- 1 The ISE software overview
- 2 Matrixed RAID data allocation
- 3 Continuous adaptive data placement
- 4 In-Situ remanufacturing and restoration (ISR)
- 5 Cortex web services
- 6 ISE mirroring and active-active mirrors
The ISE software overview
The ISE software is based on a Linux microkernel, running on each MRC. While the ISE software performs a wide variety of functions within the ISE, as described above, five major services within the stack form the heart of the ISE software services:
- Matrixed RAID Data Allocation
- Continuous Adaptive Data Placement
- In-Situ Remanufacturing and Restoration
- CorteX Web Services
- ISE Mirroring
Matrixed RAID data allocation
Data is allocated, within all ISE, using a patented matrix-based RAID model that provides protection for data, superior to conventional RAID models, while optimizing the performance of each medium within the DataPac, and driving devices to their theoretical maximum performance, generally yielding 2 to 4 times the host IO performance-per-drive of any alternative storage array.
The ISE’s matrixed RAID implementation produces an array that is both high-performance and highly reliable: two features that are generally thought of, in the storage industry, as mutually exclusive. The ISE’s matrixed RAID implementation also produces an array that performs as well when it is full as it does when initially provisioned—a unique feature of the ISE. The matrixed RAID model additionally allows the ISE to reserve media capacity within each DataPac, on each disk and within each HDD platter surface, against the inevitable loss of capacity from failed or marginal operating media. That reserve capacity is provided at no cost by X-IO, above and beyond purchased capacity, and is used, by the in-situ remanufacturing and restoration processes, described below, when failed or suboptimal media require attention.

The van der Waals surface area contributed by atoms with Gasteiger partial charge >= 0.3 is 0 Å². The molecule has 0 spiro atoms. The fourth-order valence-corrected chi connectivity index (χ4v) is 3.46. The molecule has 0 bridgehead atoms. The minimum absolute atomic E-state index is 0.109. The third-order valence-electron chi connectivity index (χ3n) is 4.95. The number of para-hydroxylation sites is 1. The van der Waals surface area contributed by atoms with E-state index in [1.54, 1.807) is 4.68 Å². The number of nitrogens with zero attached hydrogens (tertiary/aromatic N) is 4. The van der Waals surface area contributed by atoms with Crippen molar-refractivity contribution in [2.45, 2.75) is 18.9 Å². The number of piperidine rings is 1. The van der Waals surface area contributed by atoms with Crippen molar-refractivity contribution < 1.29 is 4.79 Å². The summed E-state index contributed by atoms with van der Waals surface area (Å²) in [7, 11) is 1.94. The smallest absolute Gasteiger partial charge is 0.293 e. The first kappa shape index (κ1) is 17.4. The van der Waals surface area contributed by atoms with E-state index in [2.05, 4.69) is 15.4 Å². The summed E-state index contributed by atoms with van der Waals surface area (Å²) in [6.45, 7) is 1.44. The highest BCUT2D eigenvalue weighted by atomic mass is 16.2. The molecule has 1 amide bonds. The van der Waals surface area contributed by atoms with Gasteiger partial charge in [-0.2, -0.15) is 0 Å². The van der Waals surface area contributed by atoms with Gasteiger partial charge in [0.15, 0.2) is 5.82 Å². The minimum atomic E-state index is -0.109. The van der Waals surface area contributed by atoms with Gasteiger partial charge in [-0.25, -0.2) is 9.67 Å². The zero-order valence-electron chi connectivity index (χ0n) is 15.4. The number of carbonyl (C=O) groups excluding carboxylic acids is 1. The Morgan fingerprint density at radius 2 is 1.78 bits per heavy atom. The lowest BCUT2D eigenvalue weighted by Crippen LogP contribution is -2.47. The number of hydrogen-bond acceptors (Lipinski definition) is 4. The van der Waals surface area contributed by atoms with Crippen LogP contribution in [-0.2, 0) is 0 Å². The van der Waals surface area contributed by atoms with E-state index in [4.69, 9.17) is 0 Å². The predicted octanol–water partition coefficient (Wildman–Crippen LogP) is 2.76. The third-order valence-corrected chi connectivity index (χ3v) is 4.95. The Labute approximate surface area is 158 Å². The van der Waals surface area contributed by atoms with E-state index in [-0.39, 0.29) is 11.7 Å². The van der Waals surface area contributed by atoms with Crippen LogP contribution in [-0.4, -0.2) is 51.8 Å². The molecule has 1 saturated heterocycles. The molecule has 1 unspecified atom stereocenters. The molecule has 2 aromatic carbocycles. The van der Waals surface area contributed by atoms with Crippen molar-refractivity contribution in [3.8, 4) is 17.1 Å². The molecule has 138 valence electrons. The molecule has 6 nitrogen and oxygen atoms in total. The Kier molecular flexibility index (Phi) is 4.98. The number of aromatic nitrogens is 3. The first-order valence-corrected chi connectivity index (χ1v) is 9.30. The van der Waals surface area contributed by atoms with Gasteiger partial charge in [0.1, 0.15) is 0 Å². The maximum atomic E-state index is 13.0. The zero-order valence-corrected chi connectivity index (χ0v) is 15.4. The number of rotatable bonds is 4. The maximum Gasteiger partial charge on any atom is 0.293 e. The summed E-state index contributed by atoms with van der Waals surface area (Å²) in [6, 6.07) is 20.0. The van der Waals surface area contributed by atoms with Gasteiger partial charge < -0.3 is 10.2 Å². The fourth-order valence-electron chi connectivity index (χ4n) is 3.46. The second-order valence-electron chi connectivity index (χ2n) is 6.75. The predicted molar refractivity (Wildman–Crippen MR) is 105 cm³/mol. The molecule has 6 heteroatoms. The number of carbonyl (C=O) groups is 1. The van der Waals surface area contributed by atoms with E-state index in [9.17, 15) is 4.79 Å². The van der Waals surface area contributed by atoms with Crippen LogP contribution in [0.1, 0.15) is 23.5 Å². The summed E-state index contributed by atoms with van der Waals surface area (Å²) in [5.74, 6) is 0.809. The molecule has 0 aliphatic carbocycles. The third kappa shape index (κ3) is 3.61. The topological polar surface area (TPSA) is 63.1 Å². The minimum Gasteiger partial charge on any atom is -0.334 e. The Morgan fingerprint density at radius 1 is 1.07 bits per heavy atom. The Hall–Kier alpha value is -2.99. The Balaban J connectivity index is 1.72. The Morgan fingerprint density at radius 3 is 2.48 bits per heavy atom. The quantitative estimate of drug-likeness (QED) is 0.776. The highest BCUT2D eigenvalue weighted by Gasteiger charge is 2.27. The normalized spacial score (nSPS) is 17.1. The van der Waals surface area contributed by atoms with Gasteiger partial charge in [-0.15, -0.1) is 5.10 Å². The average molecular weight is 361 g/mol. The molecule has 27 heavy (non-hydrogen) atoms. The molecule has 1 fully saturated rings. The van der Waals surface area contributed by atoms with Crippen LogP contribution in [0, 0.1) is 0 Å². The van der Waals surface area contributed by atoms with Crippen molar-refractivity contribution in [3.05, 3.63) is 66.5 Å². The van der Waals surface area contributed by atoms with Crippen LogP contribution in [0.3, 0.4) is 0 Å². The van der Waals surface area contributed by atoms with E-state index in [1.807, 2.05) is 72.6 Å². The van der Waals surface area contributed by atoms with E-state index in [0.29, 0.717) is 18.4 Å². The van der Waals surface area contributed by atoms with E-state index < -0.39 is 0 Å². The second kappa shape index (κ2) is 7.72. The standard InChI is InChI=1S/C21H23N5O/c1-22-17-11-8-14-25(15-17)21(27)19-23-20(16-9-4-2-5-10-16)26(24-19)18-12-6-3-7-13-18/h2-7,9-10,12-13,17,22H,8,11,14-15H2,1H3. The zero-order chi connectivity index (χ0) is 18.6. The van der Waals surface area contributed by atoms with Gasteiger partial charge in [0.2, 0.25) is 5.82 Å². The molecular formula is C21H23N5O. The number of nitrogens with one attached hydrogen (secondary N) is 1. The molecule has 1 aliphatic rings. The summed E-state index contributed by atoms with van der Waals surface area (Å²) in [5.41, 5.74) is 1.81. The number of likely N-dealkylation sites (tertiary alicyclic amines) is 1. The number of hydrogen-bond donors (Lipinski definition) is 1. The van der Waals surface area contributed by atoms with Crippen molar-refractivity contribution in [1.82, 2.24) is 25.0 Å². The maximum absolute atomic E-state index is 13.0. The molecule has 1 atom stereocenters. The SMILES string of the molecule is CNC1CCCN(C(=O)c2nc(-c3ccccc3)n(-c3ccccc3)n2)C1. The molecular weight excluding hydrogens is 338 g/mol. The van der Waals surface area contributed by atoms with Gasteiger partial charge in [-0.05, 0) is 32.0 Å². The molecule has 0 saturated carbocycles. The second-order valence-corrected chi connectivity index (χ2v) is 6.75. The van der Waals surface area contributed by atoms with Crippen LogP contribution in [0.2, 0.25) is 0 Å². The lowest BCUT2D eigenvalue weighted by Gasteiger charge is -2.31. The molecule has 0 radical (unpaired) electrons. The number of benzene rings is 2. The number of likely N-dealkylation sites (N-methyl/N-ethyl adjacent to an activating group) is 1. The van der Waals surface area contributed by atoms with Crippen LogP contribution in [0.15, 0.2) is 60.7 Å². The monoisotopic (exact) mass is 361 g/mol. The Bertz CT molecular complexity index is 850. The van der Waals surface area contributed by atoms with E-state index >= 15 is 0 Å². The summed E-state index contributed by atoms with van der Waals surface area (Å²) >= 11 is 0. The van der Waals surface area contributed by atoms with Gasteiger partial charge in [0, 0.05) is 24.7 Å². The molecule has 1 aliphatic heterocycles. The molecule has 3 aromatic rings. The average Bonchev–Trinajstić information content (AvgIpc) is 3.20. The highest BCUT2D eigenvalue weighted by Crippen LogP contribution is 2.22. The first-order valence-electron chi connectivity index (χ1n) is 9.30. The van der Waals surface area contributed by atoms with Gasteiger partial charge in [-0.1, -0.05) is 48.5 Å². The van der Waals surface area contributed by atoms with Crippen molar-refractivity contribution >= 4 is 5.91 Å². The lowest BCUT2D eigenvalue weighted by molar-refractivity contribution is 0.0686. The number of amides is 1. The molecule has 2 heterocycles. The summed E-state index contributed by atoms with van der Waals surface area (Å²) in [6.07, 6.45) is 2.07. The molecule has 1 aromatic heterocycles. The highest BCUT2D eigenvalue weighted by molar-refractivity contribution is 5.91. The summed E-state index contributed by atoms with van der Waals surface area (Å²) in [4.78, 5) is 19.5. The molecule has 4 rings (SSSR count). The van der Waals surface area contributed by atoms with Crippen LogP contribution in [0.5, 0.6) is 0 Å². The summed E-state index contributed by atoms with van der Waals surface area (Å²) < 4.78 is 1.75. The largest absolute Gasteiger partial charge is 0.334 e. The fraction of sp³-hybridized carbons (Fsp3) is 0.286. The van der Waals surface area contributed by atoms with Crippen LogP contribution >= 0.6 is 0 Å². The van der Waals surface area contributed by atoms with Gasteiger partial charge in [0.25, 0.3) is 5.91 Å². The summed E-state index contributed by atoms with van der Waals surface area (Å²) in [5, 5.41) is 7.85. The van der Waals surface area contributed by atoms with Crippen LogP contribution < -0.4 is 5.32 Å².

Continuous adaptive data placement
When an ISE contains hybrid DataPacs, pooling HDD and SSD media, all data is stored, initially, on the enterprise class, mission critical, SAS HDDs in the DataPacs. The ISE CADP software employs a patented cost analysis algorithm to ensure that the hottest data blocks are continuously and dynamically up-tiered to the DataPacs’ SSDs, where those data blocks remain for as long as they are “hot.” Every five seconds, the CADP engine determines which new blocks need to be promoted into SSD, and when the SSD space is at full capacity, which SSD-resident blocks have cooled, and can therefore be returned to HDD storage. CADP not only enables acceleration through data movement to SSD, but also by providing an even access pattern on the HDD which in turn provides faster seek operations as there is less time spent on hotspots.
CADP requires no configuration or human intervention of any kind, and is instantaneously responsive to any change in the server workload it is supporting, making the ISE the only self-tuning hybrid storage array in the market. When data is accessed from HDD rather than SSD, it is delivered at the X-IO enhanced enterprise SAS speed and reliability (rather than low duty cycle consumer-grade SATA or nearline SAS speed, as is the case with many other storage arrays), and its increased heat is noted by CADP for potential promotion.
In-Situ remanufacturing and restoration (ISR)